According to RE:tech, venture investors deployed over $3.2 billion into real estate tech startups in November. The majority of this capital went to just three companies. WeWork raised $3 billion, while Nested and PropertyFinder raised just over $120 million each. All other earlier stage real estate tech startups split the remaining $34 million of total funding in November.

What problems are these proptech startups solving?

Nested is a data-driven real estate agency and lender that gives users a cash advance of up to 95% of the market value of the property you are selling, enabling users to purchase their new home before selling. This is a major pain point for home owners, who often get stuck in limbo waiting for their home to sell and can miss out on purchasing their desired new property. Nested charges a 2-4% fee depending on how soon users want the initial advance. Northzone and Balderton Capital led the funding round of Nested, which totaled around $25 million USD. The other portion of the capital raise was debt finance from an institutional investor.

Nested

PropertyFinder is a listings service with over 6 million monthly visitors. The startup is operating in Dubai and soon will be expanding to markets like Saudi Arabia, Egypt, Turkey, the United Arab Emirates, Qatar, Bahrain, Lebanon and Morocco. They will be using the $120 million investment (led by General Atlantic) to add about 200 staff and to improve their product.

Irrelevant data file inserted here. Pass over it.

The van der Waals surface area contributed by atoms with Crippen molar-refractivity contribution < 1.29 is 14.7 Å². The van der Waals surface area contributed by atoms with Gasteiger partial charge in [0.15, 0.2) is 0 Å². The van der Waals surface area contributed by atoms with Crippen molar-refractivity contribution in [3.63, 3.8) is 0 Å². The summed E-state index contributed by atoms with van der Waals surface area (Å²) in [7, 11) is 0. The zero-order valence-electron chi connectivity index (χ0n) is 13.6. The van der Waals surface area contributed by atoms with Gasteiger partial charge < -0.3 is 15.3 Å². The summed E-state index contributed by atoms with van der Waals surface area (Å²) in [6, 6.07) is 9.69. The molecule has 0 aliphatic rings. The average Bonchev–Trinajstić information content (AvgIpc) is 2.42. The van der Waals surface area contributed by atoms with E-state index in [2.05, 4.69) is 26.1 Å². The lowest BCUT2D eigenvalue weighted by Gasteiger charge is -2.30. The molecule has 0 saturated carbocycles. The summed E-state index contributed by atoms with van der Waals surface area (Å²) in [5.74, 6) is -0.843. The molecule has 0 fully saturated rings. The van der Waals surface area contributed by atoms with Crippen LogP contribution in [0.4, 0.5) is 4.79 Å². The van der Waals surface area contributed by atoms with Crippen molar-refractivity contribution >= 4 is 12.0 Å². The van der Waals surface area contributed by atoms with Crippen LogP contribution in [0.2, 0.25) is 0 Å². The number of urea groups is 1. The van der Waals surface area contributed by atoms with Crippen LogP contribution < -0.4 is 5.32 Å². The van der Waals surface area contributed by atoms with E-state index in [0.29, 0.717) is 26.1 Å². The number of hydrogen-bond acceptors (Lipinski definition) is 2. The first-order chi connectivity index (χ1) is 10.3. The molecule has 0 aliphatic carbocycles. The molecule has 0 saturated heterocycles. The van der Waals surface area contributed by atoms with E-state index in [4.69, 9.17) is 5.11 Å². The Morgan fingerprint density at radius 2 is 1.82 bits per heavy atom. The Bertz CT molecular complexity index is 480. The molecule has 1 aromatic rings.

WeWork, which needs no introduction, is expanding rapidly in China. The coworking startup already has over 60 locations in Chinese megacities like Shanghai, Beijing, and Shenzhen. Many investors question the high valuation of the company (recently at over $35 billion), as well as WeWork’s business model (essentially taking risk on long-term leases and subletting office space at a premium, in addition to a smattering of other services like schools), but a recent NYT piece suggested that WeWork’s model might be more durable than people give it credit for:

That means when the next economic downturn comes — and it will — WeWork’s landlords will actually be less likely to evict the company if it doesn’t pay its rent. If they were to let WeWork fail, those landlords would risk depressing commercial real state prices to such a degree that it would create a serious sense of pain for the country’s largest real estate owners.

More likely, landlords would swallow hard and renegotiate the lease agreements on more favorable terms to keep WeWork from creating a full-on panic.

After WeWork, PropertyFinder, and Nested, all other startups (21 in total) raised approximately $34 million, in deals ranging from $6.7 million to funding rounds as small as $100k.

Charles LaCalle | @charleslacalle


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